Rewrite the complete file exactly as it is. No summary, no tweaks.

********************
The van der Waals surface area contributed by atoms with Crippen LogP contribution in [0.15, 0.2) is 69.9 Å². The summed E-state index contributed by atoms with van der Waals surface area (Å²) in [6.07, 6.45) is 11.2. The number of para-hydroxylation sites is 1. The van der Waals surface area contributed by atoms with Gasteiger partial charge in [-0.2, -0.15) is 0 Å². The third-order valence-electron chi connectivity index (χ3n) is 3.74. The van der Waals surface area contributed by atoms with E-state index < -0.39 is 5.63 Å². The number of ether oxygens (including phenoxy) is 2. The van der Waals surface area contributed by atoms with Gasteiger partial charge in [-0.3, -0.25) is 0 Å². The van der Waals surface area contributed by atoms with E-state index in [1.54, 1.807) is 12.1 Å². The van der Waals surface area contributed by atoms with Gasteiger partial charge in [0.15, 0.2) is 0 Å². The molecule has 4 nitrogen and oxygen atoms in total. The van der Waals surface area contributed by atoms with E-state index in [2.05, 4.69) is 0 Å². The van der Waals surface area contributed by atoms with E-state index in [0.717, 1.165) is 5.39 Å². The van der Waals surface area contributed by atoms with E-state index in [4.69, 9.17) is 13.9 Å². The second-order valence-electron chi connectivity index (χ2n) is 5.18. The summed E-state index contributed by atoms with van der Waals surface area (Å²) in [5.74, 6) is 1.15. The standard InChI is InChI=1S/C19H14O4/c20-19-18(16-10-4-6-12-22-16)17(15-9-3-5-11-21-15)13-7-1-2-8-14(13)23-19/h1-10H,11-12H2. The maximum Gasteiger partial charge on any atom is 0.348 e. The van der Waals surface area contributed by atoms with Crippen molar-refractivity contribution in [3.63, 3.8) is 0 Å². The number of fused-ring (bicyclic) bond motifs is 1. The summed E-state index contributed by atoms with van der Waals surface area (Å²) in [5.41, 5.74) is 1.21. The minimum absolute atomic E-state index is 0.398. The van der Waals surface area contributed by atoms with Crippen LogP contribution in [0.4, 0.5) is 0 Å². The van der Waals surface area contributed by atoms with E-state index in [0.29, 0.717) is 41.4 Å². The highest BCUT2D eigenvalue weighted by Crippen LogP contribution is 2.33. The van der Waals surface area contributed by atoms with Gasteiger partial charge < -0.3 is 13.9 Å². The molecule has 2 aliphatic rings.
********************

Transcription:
The van der Waals surface area contributed by atoms with Crippen LogP contribution in [0.15, 0.2) is 69.9 Å². The summed E-state index contributed by atoms with van der Waals surface area (Å²) in [6.07, 6.45) is 11.2. The number of para-hydroxylation sites is 1. The van der Waals surface area contributed by atoms with Gasteiger partial charge in [-0.2, -0.15) is 0 Å². The third-order valence-electron chi connectivity index (χ3n) is 3.74. The van der Waals surface area contributed by atoms with E-state index < -0.39 is 5.63 Å². The number of ether oxygens (including phenoxy) is 2. The van der Waals surface area contributed by atoms with Gasteiger partial charge in [-0.3, -0.25) is 0 Å². The van der Waals surface area contributed by atoms with E-state index in [1.54, 1.807) is 12.1 Å². The van der Waals surface area contributed by atoms with Gasteiger partial charge in [0.15, 0.2) is 0 Å². The molecule has 4 nitrogen and oxygen atoms in total. The van der Waals surface area contributed by atoms with E-state index in [2.05, 4.69) is 0 Å². The van der Waals surface area contributed by atoms with E-state index in [0.717, 1.165) is 5.39 Å². The van der Waals surface area contributed by atoms with E-state index in [4.69, 9.17) is 13.9 Å². The second-order valence-electron chi connectivity index (χ2n) is 5.18. The summed E-state index contributed by atoms with van der Waals surface area (Å²) in [5.74, 6) is 1.15. The standard InChI is InChI=1S/C19H14O4/c20-19-18(16-10-4-6-12-22-16)17(15-9-3-5-11-21-15)13-7-1-2-8-14(13)23-19/h1-10H,11-12H2. The maximum Gasteiger partial charge on any atom is 0.348 e. The van der Waals surface area contributed by atoms with Crippen molar-refractivity contribution in [3.63, 3.8) is 0 Å². The number of fused-ring (bicyclic) bond motifs is 1. The summed E-state index contributed by atoms with van der Waals surface area (Å²) in [5.41, 5.74) is 1.21. The minimum absolute atomic E-state index is 0.398. The van der Waals surface area contributed by atoms with Crippen LogP contribution in [0.4, 0.5) is 0 Å². The van der Waals surface area contributed by atoms with E-state index in [0.29, 0.717) is 41.4 Å². The highest BCUT2D eigenvalue weighted by Crippen LogP contribution is 2.33. The van der Waals surface area contributed by atoms with Gasteiger partial charge < -0.3 is 13.9 Å². The molecule has 2 aliphatic rings.